Does getting sucked up require more energy then getting pushed away?

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For instance The object has same mass in both cases.
And the force of getting sucked and pushed away is also the same.

Does getting sucked up require more energy then getting pushed away?
 

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  • #2
ZapperZ
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For instance The object has same mass in both cases.
And the force of getting sucked and pushed away is also the same.

Does getting sucked up require more energy then getting pushed away?
Why don't you test this with an idealized adiabatic piston and an ideal gas trapped inside the piston? Is the work done in compressing the piston by an amount equal or different than the work done by the gas in expanding back to the piston's original position?

Zz.
 
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Why don't you test this with an idealized adiabatic piston and an ideal gas trapped inside the piston? Is the work done in compressing the piston by an amount equal or different than the work done by the gas in expanding back to the piston's original position?

Zz.
I don't have one.
 
  • #4
ZapperZ
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I don't have one.
No one has an "idealized piston". It wasn't meant to be an experiment. It was meant for you to calculate!

Zz.
 
  • #5
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For instance The object has same mass in both cases.
And the force of getting sucked and pushed away is also the same.

Does getting sucked up require more energy then getting pushed away?
The required energy will depend on the efficiency of the device doing the sucking/pulling; if they were perfectly efficient there would be no difference. In practical applications pushing is often more efficient, but this is by no means universally true.
 
  • #6
sophiecentaur
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No one has asked you the actual context of this question. A sketch of the sort of arrangement you are considering would help. I have a feeling you may not be talking in terms of pistons and cylinders.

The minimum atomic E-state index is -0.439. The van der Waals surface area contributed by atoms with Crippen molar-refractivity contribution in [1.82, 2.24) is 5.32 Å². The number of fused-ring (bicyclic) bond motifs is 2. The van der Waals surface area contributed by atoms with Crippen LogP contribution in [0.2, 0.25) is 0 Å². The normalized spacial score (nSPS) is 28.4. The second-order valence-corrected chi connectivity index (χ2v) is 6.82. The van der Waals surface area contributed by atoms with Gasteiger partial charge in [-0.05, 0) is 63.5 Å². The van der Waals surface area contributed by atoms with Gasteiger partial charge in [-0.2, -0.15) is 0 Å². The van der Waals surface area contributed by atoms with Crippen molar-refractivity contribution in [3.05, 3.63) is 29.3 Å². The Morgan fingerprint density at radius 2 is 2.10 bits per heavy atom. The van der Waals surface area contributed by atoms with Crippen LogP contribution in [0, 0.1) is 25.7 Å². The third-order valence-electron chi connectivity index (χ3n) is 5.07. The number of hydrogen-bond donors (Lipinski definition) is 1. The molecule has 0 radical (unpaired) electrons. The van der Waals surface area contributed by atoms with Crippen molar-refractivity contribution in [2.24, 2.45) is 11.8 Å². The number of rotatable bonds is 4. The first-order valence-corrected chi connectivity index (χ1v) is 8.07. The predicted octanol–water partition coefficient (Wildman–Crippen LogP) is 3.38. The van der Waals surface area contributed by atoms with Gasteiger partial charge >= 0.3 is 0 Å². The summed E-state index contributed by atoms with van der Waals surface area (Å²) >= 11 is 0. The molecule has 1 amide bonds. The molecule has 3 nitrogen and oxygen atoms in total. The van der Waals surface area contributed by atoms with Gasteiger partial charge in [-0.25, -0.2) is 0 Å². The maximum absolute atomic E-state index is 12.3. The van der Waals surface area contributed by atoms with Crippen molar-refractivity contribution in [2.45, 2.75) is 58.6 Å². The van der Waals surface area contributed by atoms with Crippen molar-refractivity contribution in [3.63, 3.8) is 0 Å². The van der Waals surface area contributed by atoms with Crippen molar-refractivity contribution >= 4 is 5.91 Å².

• #7
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For instance The object has same mass in both cases.
And the force of getting sucked and pushed away is also the same.

Does getting sucked up require more energy then getting pushed away?
If "sucking up" you mean in the vertical direction upwards; and by being pushing away you could mean in any direction; then there would be a difference.

By going upwards, the mass will have an increase in gravitational potential energy. You will have to supply this energy.
By pushing away, say in the horizontal direction, the gravitational potential energy stays the same. If on a surface, friction due to sliding will require an energy expenditure.

Pushing away in any other direction from the horizontal entails a change in potential energy. This could help you in if the final position is below the initial, or add to the energy expenditure if above the initial position.

You may have to clarify your question.
 
  • #8
sophiecentaur
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One thing that's certain, in open conditions, is that 'blow' can be directed from a jet, producing a higher pressure in a given direction. If you have a low pressure in an orifice, air will flow in from all directions and you can't 'focus the suck' as much because, for a given total amount of air flow, the pressure gradient is less.
 
  • #9
NEWTON's third LAW can work here.
Besides, Question is not complete.
 

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